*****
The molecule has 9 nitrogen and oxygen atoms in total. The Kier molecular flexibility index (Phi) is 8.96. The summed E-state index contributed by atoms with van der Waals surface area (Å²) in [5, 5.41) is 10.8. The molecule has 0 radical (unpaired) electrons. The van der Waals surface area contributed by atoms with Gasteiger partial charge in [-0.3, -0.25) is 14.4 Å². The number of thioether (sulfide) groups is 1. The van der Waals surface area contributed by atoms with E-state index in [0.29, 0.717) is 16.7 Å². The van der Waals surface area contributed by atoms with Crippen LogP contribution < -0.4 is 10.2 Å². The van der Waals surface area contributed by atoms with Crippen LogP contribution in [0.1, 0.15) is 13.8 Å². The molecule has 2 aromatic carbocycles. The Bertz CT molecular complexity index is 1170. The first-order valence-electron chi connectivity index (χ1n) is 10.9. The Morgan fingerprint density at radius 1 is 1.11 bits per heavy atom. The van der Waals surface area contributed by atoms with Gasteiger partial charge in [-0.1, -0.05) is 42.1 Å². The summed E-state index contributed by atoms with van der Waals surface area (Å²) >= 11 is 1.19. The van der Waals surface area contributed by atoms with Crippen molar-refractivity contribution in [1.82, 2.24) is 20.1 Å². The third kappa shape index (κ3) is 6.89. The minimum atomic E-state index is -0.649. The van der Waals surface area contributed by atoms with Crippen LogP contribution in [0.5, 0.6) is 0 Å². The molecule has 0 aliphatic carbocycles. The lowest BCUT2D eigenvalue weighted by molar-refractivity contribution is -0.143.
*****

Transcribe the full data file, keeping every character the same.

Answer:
The molecule has 9 nitrogen and oxygen atoms in total. The Kier molecular flexibility index (Phi) is 8.96. The summed E-state index contributed by atoms with van der Waals surface area (Å²) in [5, 5.41) is 10.8. The molecule has 0 radical (unpaired) electrons. The van der Waals surface area contributed by atoms with Gasteiger partial charge in [-0.3, -0.25) is 14.4 Å². The number of thioether (sulfide) groups is 1. The van der Waals surface area contributed by atoms with E-state index in [0.29, 0.717) is 16.7 Å². The van der Waals surface area contributed by atoms with Crippen LogP contribution < -0.4 is 10.2 Å². The van der Waals surface area contributed by atoms with Crippen LogP contribution in [0.1, 0.15) is 13.8 Å². The molecule has 2 aromatic carbocycles. The Bertz CT molecular complexity index is 1170. The first-order valence-electron chi connectivity index (χ1n) is 10.9. The Morgan fingerprint density at radius 1 is 1.11 bits per heavy atom. The van der Waals surface area contributed by atoms with Gasteiger partial charge in [-0.1, -0.05) is 42.1 Å². The summed E-state index contributed by atoms with van der Waals surface area (Å²) >= 11 is 1.19. The van der Waals surface area contributed by atoms with Crippen molar-refractivity contribution in [1.82, 2.24) is 20.1 Å². The third kappa shape index (κ3) is 6.89. The minimum atomic E-state index is -0.649. The van der Waals surface area contributed by atoms with Crippen LogP contribution in [0.5, 0.6) is 0 Å². The molecule has 0 aliphatic carbocycles. The lowest BCUT2D eigenvalue weighted by molar-refractivity contribution is -0.143.